Sales & Marketing Management - Calling All Catalogs

Sales & Marketing Management - Calling All Catalogs - December 1990

The Paperless Catalog - By Bristol Voss, Associate Editor

As an offshoot of the hi-tech revolution, many catalog producers have lately begun experimenting with things like on-line computer ordering, catalogs on diskette, and videotaped "brochures" that either replace or support existing printed materials.

On-line ordering, for example, is a function of the current trend toward "stockless inventories" and "just-in-time" delivery, with medical centers and hospitals being some of the earliest converts. By keeping just a 24-hour reserve on hand, for instance, the Vanderbilt Univ. Medical Center in Nashville, Tenn., which has a variety of vendors on-line, has slashed its inventories by about $2.8 million and cut operating costs by $270,000 annually (including the elimination of 27 supply related jobs). One immediate advantage: The facility transformed an 18,000-sq ft. warehouse, formerly used to house supplies, into a neurological center.

Computer diskettes are also gaining favor as an alternative to printed catalogs. In his former position as a salesman for Shaw Industries, Vic Cherubini, currently president of E.P.I.C. Software in The Woodlands, Texas, noticed more and more computers popping up on the desks of the corrosion engineers who were then his customers. Sensing a potential niche, he decided to create a floppy disk catalog of his 19 coating products. Rather than simply describing the products, however, Cherubini created a disk "catalog" that asked engineers a series of questions and formulated answers in the form of "pictures" of the product of the product along with technical data sheets. The result: E.P.I.C. now produces diskette catalogs for other industrial companies, growing from a gleam in the eye of a former salesman to an enterprise that chalked up $125,000 in sales during its first six months.

Aside from E.P.I.C., there are currently a number of companies that will transfer your catalog to a diskette, firms like TMI in Des Plaines, ILL.; CompuDoc in Edison N.J., Conerstones-Wright in Portland, Maine, and Show & Tell in Newton, Mass. Basically, here's what's involved: At a cost of roughly $5 per disk, the company will put together a "catalog," create master files, make copies and changes, and send them to remote locations (like Argentina, for example) via modem. For an additional charge, the computer can also be used to turn the static printed catalog into an interactive demonstration using animation and sound.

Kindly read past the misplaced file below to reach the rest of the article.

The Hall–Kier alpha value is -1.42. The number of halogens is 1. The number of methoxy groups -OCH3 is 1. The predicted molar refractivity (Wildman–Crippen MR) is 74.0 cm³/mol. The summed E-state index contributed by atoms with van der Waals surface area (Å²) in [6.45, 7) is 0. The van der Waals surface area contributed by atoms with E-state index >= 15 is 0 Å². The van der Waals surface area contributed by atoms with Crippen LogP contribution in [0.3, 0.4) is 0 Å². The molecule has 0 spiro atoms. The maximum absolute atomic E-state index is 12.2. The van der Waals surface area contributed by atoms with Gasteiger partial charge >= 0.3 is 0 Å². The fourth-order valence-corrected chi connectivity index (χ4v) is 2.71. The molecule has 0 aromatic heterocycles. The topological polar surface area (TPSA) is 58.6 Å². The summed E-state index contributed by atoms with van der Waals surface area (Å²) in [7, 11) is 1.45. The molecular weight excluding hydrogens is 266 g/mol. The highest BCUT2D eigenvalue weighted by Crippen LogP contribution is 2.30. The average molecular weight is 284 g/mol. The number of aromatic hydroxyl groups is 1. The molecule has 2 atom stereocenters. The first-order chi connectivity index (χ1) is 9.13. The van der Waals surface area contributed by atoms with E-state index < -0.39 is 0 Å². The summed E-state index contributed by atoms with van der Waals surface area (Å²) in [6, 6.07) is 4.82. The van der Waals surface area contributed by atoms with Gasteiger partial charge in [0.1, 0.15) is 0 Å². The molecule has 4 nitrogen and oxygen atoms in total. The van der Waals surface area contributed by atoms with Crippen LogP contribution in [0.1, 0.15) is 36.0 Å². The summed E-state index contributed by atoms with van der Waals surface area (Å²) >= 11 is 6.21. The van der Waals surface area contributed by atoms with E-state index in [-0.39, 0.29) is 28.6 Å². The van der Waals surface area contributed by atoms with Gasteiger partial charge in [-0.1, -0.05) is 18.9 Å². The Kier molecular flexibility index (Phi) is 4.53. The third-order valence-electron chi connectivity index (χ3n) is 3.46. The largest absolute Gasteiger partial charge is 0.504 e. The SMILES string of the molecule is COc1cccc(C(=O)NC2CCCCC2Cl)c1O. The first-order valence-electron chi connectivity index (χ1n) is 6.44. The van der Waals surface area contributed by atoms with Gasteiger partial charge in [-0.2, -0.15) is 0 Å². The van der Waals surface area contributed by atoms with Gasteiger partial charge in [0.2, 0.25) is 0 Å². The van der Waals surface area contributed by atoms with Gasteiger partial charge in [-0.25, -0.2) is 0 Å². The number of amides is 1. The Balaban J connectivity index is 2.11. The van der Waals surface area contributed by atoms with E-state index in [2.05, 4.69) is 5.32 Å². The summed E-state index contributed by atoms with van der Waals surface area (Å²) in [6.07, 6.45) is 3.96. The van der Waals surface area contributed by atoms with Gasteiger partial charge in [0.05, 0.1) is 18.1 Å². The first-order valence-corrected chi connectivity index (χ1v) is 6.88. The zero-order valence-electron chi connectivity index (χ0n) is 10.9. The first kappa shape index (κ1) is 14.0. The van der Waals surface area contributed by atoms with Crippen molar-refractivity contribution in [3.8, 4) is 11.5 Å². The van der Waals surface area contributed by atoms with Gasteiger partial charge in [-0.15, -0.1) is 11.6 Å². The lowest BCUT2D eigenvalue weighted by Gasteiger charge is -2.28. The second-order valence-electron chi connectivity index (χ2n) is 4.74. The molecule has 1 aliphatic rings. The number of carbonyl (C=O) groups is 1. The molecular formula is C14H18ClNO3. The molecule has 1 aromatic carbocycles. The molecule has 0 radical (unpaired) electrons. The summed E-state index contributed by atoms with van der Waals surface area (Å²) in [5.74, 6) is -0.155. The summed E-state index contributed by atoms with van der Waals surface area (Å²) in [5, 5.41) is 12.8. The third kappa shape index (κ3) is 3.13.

And while data on the success of on-line, or diskette catalogs isn't yet available, there are some statistics on the use of video catalogs. According to a study by the Wharton School of Business in Philadelphia, video brochures increase retention by approximately 50% over print advertising and help prospective buyers reach a decision 72% of the time.

With numbers like these, video catalogs are naturally getting some high marks from manufacturers. For example, Polymer Plastics Corp., a Mountain View, Cal.-based company that sells circuit-board products, has been sending out videos accompanying paper catalogs for the past two years. Why did Polymer pick video? Says CEO Larry Stock: "I figured customers were going to have to look at [the video]. I felt the curiosity alone was going to kill them."

According to Polymer Research, video catalogs generate 20 times the response of paper catalogs alone. What's more, sales have tripled since the new format was introduced.

Aside from the obvious visual advantages, videos also offer some unique uses compared with print catalogs: They tend to show off high-end items better and are also m ore well-suited to demonstrating very technical products. In addition, they can serve as a training tool for the sales force and a visual promotion for the distributor.

As far as costs are concerned, a five-to-seven minute video can be produced for anywhere from $5,000 - $35,000, with longer versions coming in at $100,000 and up. Once the original investment has been made, however, additional copies can be generated for as little as $5 apiece.

With this kind of technology innovation writing new chapters in the long and illustrious history of catalogs, their integral role in the selling process seems likely to continue, despite the potential pitfalls created by postal rate increases, corporate mailing policies and overzealous mail room clerks. Or, as Ed Burnett puts it: "Catalogs are proliferating. I don't see the numbers doing anything but going up."

If Burnett is right - and all indications are that he is - catalogs will be around for at least another 100 years, even though formats, functions, and delivery systems will evolve and expand just as they have ever since Mr. Sears and Mr. Roebuck began purveying their products via pen and paper back in 1886.

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